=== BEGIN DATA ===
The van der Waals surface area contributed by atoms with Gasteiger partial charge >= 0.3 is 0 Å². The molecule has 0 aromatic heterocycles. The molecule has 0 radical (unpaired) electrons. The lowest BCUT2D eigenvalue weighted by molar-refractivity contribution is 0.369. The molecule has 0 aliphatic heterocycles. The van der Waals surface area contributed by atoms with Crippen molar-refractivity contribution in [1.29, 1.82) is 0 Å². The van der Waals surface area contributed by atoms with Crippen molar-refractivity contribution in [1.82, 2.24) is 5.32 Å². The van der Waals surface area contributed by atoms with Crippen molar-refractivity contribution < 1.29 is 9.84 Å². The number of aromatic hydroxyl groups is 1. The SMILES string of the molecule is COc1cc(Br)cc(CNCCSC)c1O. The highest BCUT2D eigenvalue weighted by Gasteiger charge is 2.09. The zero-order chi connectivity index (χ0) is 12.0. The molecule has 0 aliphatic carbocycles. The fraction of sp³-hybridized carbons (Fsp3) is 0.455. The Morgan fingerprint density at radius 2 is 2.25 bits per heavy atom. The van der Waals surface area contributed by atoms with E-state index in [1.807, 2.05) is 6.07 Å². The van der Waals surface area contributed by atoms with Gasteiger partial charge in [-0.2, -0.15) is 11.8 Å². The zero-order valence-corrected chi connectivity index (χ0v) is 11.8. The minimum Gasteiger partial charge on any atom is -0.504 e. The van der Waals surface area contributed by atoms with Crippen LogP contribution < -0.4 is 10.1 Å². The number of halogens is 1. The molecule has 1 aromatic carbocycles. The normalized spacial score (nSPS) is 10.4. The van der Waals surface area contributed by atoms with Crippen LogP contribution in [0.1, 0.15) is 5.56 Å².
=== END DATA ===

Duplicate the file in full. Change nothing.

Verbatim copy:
The van der Waals surface area contributed by atoms with Gasteiger partial charge >= 0.3 is 0 Å². The molecule has 0 aromatic heterocycles. The molecule has 0 radical (unpaired) electrons. The lowest BCUT2D eigenvalue weighted by molar-refractivity contribution is 0.369. The molecule has 0 aliphatic heterocycles. The van der Waals surface area contributed by atoms with Crippen molar-refractivity contribution in [1.29, 1.82) is 0 Å². The van der Waals surface area contributed by atoms with Crippen molar-refractivity contribution in [1.82, 2.24) is 5.32 Å². The van der Waals surface area contributed by atoms with Crippen molar-refractivity contribution < 1.29 is 9.84 Å². The number of aromatic hydroxyl groups is 1. The SMILES string of the molecule is COc1cc(Br)cc(CNCCSC)c1O. The highest BCUT2D eigenvalue weighted by Gasteiger charge is 2.09. The zero-order chi connectivity index (χ0) is 12.0. The molecule has 0 aliphatic carbocycles. The fraction of sp³-hybridized carbons (Fsp3) is 0.455. The Morgan fingerprint density at radius 2 is 2.25 bits per heavy atom. The van der Waals surface area contributed by atoms with E-state index in [1.807, 2.05) is 6.07 Å². The van der Waals surface area contributed by atoms with Gasteiger partial charge in [-0.2, -0.15) is 11.8 Å². The zero-order valence-corrected chi connectivity index (χ0v) is 11.8. The minimum Gasteiger partial charge on any atom is -0.504 e. The van der Waals surface area contributed by atoms with Crippen LogP contribution < -0.4 is 10.1 Å². The number of halogens is 1. The molecule has 1 aromatic carbocycles. The normalized spacial score (nSPS) is 10.4. The van der Waals surface area contributed by atoms with Crippen LogP contribution in [0.1, 0.15) is 5.56 Å².